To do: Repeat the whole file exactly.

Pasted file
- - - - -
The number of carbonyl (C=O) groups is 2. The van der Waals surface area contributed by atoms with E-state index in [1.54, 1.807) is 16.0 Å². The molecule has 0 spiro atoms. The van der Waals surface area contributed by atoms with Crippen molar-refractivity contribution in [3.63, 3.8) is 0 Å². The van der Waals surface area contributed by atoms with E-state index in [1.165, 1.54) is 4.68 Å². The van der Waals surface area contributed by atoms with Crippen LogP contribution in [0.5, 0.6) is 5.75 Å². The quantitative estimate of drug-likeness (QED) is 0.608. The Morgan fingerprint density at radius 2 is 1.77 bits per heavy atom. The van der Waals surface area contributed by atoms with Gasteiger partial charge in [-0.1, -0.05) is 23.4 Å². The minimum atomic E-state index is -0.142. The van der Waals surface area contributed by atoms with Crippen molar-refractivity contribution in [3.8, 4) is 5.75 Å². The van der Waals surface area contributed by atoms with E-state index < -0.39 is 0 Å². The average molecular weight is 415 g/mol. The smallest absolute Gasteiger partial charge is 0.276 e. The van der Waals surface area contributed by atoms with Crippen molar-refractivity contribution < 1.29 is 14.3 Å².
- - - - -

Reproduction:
The number of carbonyl (C=O) groups is 2. The van der Waals surface area contributed by atoms with E-state index in [1.54, 1.807) is 16.0 Å². The molecule has 0 spiro atoms. The van der Waals surface area contributed by atoms with Crippen molar-refractivity contribution in [3.63, 3.8) is 0 Å². The van der Waals surface area contributed by atoms with E-state index in [1.165, 1.54) is 4.68 Å². The van der Waals surface area contributed by atoms with Crippen LogP contribution in [0.5, 0.6) is 5.75 Å². The quantitative estimate of drug-likeness (QED) is 0.608. The Morgan fingerprint density at radius 2 is 1.77 bits per heavy atom. The van der Waals surface area contributed by atoms with Gasteiger partial charge in [-0.1, -0.05) is 23.4 Å². The minimum atomic E-state index is -0.142. The van der Waals surface area contributed by atoms with Crippen molar-refractivity contribution in [3.8, 4) is 5.75 Å². The van der Waals surface area contributed by atoms with E-state index < -0.39 is 0 Å². The average molecular weight is 415 g/mol. The smallest absolute Gasteiger partial charge is 0.276 e. The van der Waals surface area contributed by atoms with Crippen molar-refractivity contribution < 1.29 is 14.3 Å².